"You ever read the Bible?" one of the night-cat characters in Lanford Wilson's greasy-spoon play shouts across the diner. "They had embalming fluid back then." There's no answer to this, any more than there is balm (as in remedy or salvation) in Gilead in the biblical passage that lends the show its name: All of Wilson's characters are fallen urban types drawn from the streets of New York during the '60s, and most of them, at least in the first act, deal out scraps of noisy, unanswerable conversation. Pimps, drug dealers, drag queens, lesbian hookers, hit men, bums, and street kids with names like Dopey, Fick, and Rake -- Wilson has self-consciously put a class of people onstage and tried to make them bristle with life. And they do, sort of. The chaotic scenes in this production are lively, but they never quite find their groove, not in the way the photo-realistic scenes in Mike Leigh's Ecstasy did, for example, last March in Berkeley. Both shows are meant to be vivid snapshots of a time and place, but where Ecstasy managed some beautifully molten, meaningless intervals of dumb human noise, Balm in Gilead never stops feeling jerky and strained.
The story focuses on Darlene, an innocent girl from the Midwest who hangs out in the diner without quite fitting in, and Joe, a small-time drug dealer. Darlene is new enough in New York to be optimistic; Joe and almost everyone else relies on controlled substances. The romance between them is the still point in the first act's swirl of chatter. A few other characters have monologues -- Dopey, who works as a narrator; Ann, a burly prostitute; and Rake, who gives what would be a funny speech about umbrellas if it weren't so rotely delivered -- but Darlene's sad affair with Joe forms the backbone of the play. Darlene is portrayed unevenly at first by Johanna Mattox, but in Act 2, during a long and airheaded story about trying to get married in Chicago, Mattox overcomes some of the show's stiffness and turns in a warm and funny performance. There are other moments, too -- Benton Greene as Dopey, Gabriel Carter as Fick, and John Robb as a rather useless character named Al manage to find voices or gestures that seem honest.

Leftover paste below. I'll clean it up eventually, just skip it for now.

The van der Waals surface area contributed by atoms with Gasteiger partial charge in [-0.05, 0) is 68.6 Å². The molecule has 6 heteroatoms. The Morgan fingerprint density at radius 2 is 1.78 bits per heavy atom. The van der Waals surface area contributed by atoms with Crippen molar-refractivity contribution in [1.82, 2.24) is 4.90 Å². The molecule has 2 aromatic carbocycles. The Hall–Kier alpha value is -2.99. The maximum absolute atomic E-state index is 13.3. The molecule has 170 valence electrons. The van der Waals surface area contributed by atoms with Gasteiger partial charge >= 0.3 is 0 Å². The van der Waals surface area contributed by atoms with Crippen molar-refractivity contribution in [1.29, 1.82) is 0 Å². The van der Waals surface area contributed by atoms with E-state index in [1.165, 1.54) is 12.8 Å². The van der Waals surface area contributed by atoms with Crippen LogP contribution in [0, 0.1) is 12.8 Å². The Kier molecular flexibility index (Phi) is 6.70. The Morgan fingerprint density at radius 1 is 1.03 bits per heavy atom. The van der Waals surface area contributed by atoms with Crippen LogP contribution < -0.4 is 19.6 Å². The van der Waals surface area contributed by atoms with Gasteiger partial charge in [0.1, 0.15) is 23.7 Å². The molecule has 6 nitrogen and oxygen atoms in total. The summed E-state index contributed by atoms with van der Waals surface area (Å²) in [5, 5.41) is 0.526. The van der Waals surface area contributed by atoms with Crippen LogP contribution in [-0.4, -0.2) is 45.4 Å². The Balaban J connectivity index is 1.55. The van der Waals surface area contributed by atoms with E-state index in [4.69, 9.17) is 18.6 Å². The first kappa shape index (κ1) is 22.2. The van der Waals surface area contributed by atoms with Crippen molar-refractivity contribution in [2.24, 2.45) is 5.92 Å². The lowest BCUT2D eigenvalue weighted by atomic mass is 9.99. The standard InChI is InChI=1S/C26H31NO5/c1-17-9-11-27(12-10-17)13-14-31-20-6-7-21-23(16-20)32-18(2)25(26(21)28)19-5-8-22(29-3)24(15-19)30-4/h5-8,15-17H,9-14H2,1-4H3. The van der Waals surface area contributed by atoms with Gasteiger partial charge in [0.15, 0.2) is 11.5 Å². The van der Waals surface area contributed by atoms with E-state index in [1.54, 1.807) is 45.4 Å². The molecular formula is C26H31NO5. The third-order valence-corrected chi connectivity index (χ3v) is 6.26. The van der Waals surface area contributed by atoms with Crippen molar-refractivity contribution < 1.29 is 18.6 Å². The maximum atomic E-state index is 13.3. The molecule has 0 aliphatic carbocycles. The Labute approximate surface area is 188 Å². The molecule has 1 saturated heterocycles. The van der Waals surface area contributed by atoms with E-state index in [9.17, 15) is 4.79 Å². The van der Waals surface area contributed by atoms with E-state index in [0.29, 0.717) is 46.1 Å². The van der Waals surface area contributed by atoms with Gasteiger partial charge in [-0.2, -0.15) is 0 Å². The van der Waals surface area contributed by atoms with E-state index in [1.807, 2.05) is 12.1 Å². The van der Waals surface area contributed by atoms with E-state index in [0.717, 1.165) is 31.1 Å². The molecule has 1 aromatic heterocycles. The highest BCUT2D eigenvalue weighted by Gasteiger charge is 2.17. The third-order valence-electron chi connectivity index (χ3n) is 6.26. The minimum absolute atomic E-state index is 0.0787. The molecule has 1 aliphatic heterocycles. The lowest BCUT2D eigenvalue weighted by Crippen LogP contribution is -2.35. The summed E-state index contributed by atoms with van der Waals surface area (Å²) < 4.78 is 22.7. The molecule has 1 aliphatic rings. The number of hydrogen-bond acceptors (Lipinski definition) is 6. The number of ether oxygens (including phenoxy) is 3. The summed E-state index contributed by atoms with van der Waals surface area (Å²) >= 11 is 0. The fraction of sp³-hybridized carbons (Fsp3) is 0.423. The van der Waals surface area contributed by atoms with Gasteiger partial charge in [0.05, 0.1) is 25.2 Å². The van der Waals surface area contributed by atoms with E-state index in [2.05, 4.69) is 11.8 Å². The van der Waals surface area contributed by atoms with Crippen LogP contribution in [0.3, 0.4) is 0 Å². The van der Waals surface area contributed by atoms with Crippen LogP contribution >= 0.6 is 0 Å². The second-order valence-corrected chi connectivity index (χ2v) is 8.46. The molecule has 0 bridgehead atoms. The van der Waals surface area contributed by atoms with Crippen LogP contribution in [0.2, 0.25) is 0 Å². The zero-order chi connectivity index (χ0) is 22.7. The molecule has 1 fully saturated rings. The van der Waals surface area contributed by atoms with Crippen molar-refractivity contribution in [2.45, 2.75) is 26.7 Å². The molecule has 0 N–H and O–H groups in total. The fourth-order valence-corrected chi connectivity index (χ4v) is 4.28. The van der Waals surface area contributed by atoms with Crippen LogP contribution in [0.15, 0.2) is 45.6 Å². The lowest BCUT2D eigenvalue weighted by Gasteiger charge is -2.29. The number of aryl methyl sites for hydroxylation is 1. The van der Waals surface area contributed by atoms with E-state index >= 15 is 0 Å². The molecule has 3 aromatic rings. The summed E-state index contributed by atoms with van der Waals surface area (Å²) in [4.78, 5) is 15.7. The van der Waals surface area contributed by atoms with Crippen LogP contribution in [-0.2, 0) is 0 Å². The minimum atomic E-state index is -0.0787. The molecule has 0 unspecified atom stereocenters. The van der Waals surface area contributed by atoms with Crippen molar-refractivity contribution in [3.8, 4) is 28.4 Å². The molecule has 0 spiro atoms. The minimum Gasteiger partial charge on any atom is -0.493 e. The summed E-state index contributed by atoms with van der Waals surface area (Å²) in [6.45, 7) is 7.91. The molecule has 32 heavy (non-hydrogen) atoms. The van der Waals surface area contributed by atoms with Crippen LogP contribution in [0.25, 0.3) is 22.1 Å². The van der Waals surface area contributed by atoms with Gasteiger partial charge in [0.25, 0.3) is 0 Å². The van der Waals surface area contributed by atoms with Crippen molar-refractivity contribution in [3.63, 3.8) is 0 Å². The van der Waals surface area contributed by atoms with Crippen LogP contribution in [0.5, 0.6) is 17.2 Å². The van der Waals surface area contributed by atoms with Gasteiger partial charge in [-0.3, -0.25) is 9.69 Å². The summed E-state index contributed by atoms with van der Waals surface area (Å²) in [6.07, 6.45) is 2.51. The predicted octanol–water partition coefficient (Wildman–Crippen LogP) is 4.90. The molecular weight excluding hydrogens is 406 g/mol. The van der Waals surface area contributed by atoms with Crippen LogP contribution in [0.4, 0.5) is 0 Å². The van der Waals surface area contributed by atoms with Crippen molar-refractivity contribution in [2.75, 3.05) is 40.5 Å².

The overall limpidness in the acting may be a problem with the directing, partly because it's so general and partly because of some other distracting touches. The play is set -- pinned, really, by the costumes and the price of food -- in the mid-'60s, but for music we get Led Zeppelin (late '60s), Tom Waits (early '70s), and U2 (!). The songs work with the show's atmosphere but jerk around with its time frame, giving the impression that someone just wasn't paying attention. Unless, of course, it was director Ashley Gates' effort to make the show seem timeless: In that case the music stands as an example of why broad universalizing strokes don't work nearly as well as sticking to the particular.
-- Michael Scott Moore
Scapin, the Cheat! By Moliere. Directed by Lillian Garret-Groag. Starring Joe Vincent, Peter J. Macon, David Ellenstein, Deanne Lorette, and Tanya Shaffer. Presented by the California Shakespeare Festival at the Bruns Memorial Amphitheater, Gateway Exit off Highway 24 in Orinda, June 13-27 and July 21-26. Call (510) 548-9666.
"There are productions that the French do where you couldn't find the comedy with a flashlight," Scapin director Lillian Garret-Groag reported in the California Shakespeare Festival's newsletter. Too true. French, Greek, or Polish, comedies are the most difficult plays to revive -- dated with references or steeped in cultural tics, comedy often defies translation. Garret-Groag accomplishes a minor miracle in staging a successful Scapin. The 17th-century Moliere comedy has enough rogue goofiness to get by, but it wouldn't be worth the price of admission if not for the improvisation and comic license planted by Garret-Groag.